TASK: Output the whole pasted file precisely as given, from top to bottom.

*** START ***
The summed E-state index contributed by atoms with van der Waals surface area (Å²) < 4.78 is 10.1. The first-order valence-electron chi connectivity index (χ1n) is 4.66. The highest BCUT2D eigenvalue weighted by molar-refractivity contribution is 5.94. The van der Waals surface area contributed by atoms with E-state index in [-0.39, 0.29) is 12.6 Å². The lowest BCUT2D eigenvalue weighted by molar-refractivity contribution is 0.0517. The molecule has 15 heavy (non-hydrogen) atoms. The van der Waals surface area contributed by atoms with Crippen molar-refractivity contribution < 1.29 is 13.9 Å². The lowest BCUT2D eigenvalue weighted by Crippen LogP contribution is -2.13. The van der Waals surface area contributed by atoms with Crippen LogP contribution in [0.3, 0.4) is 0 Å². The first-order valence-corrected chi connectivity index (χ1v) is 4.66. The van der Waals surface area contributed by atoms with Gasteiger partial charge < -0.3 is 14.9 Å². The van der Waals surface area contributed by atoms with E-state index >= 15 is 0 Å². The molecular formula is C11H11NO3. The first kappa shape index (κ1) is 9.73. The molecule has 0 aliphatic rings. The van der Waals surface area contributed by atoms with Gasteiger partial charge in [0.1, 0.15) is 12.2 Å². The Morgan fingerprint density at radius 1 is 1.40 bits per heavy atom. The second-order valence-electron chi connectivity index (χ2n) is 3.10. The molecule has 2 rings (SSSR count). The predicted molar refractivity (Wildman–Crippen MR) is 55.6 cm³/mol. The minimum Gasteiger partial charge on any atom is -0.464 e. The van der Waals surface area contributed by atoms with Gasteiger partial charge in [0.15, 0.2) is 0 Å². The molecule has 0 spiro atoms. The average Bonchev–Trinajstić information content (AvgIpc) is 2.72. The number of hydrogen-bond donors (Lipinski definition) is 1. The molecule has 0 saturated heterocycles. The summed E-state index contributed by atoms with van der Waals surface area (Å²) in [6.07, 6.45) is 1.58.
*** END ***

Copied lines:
The summed E-state index contributed by atoms with van der Waals surface area (Å²) < 4.78 is 10.1. The first-order valence-electron chi connectivity index (χ1n) is 4.66. The highest BCUT2D eigenvalue weighted by molar-refractivity contribution is 5.94. The van der Waals surface area contributed by atoms with E-state index in [-0.39, 0.29) is 12.6 Å². The lowest BCUT2D eigenvalue weighted by molar-refractivity contribution is 0.0517. The molecule has 15 heavy (non-hydrogen) atoms. The van der Waals surface area contributed by atoms with Crippen molar-refractivity contribution < 1.29 is 13.9 Å². The lowest BCUT2D eigenvalue weighted by Crippen LogP contribution is -2.13. The van der Waals surface area contributed by atoms with Crippen LogP contribution in [0.3, 0.4) is 0 Å². The first-order valence-corrected chi connectivity index (χ1v) is 4.66. The van der Waals surface area contributed by atoms with Gasteiger partial charge < -0.3 is 14.9 Å². The van der Waals surface area contributed by atoms with E-state index >= 15 is 0 Å². The molecular formula is C11H11NO3. The first kappa shape index (κ1) is 9.73. The molecule has 0 aliphatic rings. The van der Waals surface area contributed by atoms with Gasteiger partial charge in [0.1, 0.15) is 12.2 Å². The Morgan fingerprint density at radius 1 is 1.40 bits per heavy atom. The second-order valence-electron chi connectivity index (χ2n) is 3.10. The molecule has 2 rings (SSSR count). The predicted molar refractivity (Wildman–Crippen MR) is 55.6 cm³/mol. The minimum Gasteiger partial charge on any atom is -0.464 e. The van der Waals surface area contributed by atoms with Gasteiger partial charge in [0.15, 0.2) is 0 Å². The molecule has 0 spiro atoms. The average Bonchev–Trinajstić information content (AvgIpc) is 2.72. The number of hydrogen-bond donors (Lipinski definition) is 1. The molecule has 0 saturated heterocycles. The summed E-state index contributed by atoms with van der Waals surface area (Å²) in [6.07, 6.45) is 1.58.